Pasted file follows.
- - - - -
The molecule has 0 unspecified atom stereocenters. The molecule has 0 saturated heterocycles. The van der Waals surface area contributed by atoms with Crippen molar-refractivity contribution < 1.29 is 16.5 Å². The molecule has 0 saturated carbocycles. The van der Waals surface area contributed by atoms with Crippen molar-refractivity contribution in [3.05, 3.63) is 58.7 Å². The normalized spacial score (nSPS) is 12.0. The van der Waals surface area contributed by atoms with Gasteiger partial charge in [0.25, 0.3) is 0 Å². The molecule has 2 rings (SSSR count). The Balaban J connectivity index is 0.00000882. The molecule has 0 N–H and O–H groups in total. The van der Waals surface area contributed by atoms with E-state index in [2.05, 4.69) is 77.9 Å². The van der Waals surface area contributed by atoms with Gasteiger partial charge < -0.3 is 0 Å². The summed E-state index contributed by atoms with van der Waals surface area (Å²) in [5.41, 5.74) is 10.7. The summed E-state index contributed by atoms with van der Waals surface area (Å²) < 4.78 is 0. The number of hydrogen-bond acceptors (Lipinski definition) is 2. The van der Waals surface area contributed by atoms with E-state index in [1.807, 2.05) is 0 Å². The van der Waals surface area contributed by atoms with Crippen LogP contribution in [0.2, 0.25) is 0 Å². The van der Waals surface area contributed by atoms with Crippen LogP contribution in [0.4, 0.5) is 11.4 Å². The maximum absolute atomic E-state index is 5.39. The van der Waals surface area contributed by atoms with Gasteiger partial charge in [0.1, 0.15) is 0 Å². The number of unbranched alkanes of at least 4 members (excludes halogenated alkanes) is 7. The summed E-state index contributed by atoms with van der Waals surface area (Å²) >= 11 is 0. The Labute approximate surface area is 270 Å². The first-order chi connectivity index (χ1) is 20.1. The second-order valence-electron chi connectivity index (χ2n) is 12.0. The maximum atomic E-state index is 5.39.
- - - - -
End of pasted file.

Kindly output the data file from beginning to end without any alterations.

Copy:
The molecule has 0 unspecified atom stereocenters. The molecule has 0 saturated heterocycles. The van der Waals surface area contributed by atoms with Crippen molar-refractivity contribution < 1.29 is 16.5 Å². The molecule has 0 saturated carbocycles. The van der Waals surface area contributed by atoms with Crippen molar-refractivity contribution in [3.05, 3.63) is 58.7 Å². The normalized spacial score (nSPS) is 12.0. The van der Waals surface area contributed by atoms with Gasteiger partial charge in [0.25, 0.3) is 0 Å². The molecule has 2 rings (SSSR count). The Balaban J connectivity index is 0.00000882. The molecule has 0 N–H and O–H groups in total. The van der Waals surface area contributed by atoms with E-state index in [2.05, 4.69) is 77.9 Å². The van der Waals surface area contributed by atoms with Gasteiger partial charge < -0.3 is 0 Å². The summed E-state index contributed by atoms with van der Waals surface area (Å²) in [5.41, 5.74) is 10.7. The summed E-state index contributed by atoms with van der Waals surface area (Å²) < 4.78 is 0. The number of hydrogen-bond acceptors (Lipinski definition) is 2. The van der Waals surface area contributed by atoms with E-state index in [1.807, 2.05) is 0 Å². The van der Waals surface area contributed by atoms with Crippen LogP contribution in [0.2, 0.25) is 0 Å². The van der Waals surface area contributed by atoms with Crippen LogP contribution in [0.4, 0.5) is 11.4 Å². The maximum absolute atomic E-state index is 5.39. The van der Waals surface area contributed by atoms with Gasteiger partial charge in [0.1, 0.15) is 0 Å². The number of unbranched alkanes of at least 4 members (excludes halogenated alkanes) is 7. The summed E-state index contributed by atoms with van der Waals surface area (Å²) >= 11 is 0. The Labute approximate surface area is 270 Å². The first-order chi connectivity index (χ1) is 20.1. The second-order valence-electron chi connectivity index (χ2n) is 12.0. The maximum atomic E-state index is 5.39.